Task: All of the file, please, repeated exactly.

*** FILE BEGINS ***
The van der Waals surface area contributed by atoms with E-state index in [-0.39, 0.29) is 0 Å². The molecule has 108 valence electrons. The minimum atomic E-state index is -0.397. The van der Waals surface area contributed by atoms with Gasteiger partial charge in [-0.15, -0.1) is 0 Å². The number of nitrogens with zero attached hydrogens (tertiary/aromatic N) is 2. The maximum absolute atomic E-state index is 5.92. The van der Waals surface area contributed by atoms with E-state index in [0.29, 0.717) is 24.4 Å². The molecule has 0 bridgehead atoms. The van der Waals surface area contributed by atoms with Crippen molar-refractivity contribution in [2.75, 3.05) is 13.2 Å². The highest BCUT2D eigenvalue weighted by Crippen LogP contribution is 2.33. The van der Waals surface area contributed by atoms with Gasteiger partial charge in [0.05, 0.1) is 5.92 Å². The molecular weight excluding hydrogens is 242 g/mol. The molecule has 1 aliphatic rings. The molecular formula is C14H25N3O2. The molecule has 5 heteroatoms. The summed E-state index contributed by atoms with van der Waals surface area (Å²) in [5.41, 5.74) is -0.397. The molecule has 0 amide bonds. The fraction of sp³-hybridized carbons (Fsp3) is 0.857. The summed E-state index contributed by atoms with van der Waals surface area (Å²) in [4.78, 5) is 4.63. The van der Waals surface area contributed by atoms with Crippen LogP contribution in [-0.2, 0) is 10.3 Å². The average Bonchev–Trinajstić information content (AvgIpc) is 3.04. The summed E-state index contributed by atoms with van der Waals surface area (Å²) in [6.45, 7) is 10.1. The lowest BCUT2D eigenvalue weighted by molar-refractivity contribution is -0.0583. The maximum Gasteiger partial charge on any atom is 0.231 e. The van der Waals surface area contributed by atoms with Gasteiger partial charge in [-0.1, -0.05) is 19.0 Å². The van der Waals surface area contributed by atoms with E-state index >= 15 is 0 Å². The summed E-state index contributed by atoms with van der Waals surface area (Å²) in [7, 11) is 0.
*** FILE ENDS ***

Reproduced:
The van der Waals surface area contributed by atoms with E-state index in [-0.39, 0.29) is 0 Å². The molecule has 108 valence electrons. The minimum atomic E-state index is -0.397. The van der Waals surface area contributed by atoms with Gasteiger partial charge in [-0.15, -0.1) is 0 Å². The number of nitrogens with zero attached hydrogens (tertiary/aromatic N) is 2. The maximum absolute atomic E-state index is 5.92. The van der Waals surface area contributed by atoms with E-state index in [0.29, 0.717) is 24.4 Å². The molecule has 0 bridgehead atoms. The van der Waals surface area contributed by atoms with Crippen molar-refractivity contribution in [2.75, 3.05) is 13.2 Å². The highest BCUT2D eigenvalue weighted by Crippen LogP contribution is 2.33. The van der Waals surface area contributed by atoms with Gasteiger partial charge in [0.05, 0.1) is 5.92 Å². The molecular weight excluding hydrogens is 242 g/mol. The molecule has 1 aliphatic rings. The molecular formula is C14H25N3O2. The molecule has 5 heteroatoms. The summed E-state index contributed by atoms with van der Waals surface area (Å²) in [5.41, 5.74) is -0.397. The molecule has 0 amide bonds. The fraction of sp³-hybridized carbons (Fsp3) is 0.857. The summed E-state index contributed by atoms with van der Waals surface area (Å²) in [4.78, 5) is 4.63. The van der Waals surface area contributed by atoms with Crippen LogP contribution in [-0.2, 0) is 10.3 Å². The average Bonchev–Trinajstić information content (AvgIpc) is 3.04. The summed E-state index contributed by atoms with van der Waals surface area (Å²) in [6.45, 7) is 10.1. The lowest BCUT2D eigenvalue weighted by molar-refractivity contribution is -0.0583. The maximum Gasteiger partial charge on any atom is 0.231 e. The van der Waals surface area contributed by atoms with Gasteiger partial charge in [-0.1, -0.05) is 19.0 Å². The van der Waals surface area contributed by atoms with E-state index >= 15 is 0 Å². The summed E-state index contributed by atoms with van der Waals surface area (Å²) in [7, 11) is 0.